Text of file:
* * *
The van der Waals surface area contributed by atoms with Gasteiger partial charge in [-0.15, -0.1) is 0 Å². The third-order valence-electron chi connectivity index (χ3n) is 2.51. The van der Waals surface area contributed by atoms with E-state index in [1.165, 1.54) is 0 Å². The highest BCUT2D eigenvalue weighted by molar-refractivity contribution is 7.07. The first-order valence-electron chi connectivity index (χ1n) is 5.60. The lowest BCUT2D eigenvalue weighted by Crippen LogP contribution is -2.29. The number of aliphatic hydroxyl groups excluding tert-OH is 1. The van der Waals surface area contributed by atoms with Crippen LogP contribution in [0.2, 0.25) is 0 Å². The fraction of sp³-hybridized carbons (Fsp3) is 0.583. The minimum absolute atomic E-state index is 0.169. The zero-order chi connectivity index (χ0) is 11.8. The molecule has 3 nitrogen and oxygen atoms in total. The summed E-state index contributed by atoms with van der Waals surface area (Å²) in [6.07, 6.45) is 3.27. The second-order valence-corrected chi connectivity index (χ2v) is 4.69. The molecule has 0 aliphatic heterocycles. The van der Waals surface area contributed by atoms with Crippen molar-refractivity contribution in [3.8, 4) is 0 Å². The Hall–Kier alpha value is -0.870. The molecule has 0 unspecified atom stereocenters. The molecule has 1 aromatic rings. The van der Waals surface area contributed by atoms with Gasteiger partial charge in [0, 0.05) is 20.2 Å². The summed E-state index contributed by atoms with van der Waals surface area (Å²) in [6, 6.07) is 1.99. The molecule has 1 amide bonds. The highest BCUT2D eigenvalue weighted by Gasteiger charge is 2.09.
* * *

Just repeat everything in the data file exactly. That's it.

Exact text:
The van der Waals surface area contributed by atoms with Gasteiger partial charge in [-0.15, -0.1) is 0 Å². The third-order valence-electron chi connectivity index (χ3n) is 2.51. The van der Waals surface area contributed by atoms with E-state index in [1.165, 1.54) is 0 Å². The highest BCUT2D eigenvalue weighted by molar-refractivity contribution is 7.07. The first-order valence-electron chi connectivity index (χ1n) is 5.60. The lowest BCUT2D eigenvalue weighted by Crippen LogP contribution is -2.29. The number of aliphatic hydroxyl groups excluding tert-OH is 1. The van der Waals surface area contributed by atoms with Crippen LogP contribution in [0.2, 0.25) is 0 Å². The fraction of sp³-hybridized carbons (Fsp3) is 0.583. The minimum absolute atomic E-state index is 0.169. The zero-order chi connectivity index (χ0) is 11.8. The molecule has 3 nitrogen and oxygen atoms in total. The summed E-state index contributed by atoms with van der Waals surface area (Å²) in [6.07, 6.45) is 3.27. The second-order valence-corrected chi connectivity index (χ2v) is 4.69. The molecule has 0 aliphatic heterocycles. The van der Waals surface area contributed by atoms with Crippen molar-refractivity contribution in [3.8, 4) is 0 Å². The Hall–Kier alpha value is -0.870. The molecule has 0 unspecified atom stereocenters. The molecule has 1 aromatic rings. The van der Waals surface area contributed by atoms with Gasteiger partial charge in [0, 0.05) is 20.2 Å². The summed E-state index contributed by atoms with van der Waals surface area (Å²) in [6, 6.07) is 1.99. The molecule has 1 amide bonds. The highest BCUT2D eigenvalue weighted by Gasteiger charge is 2.09.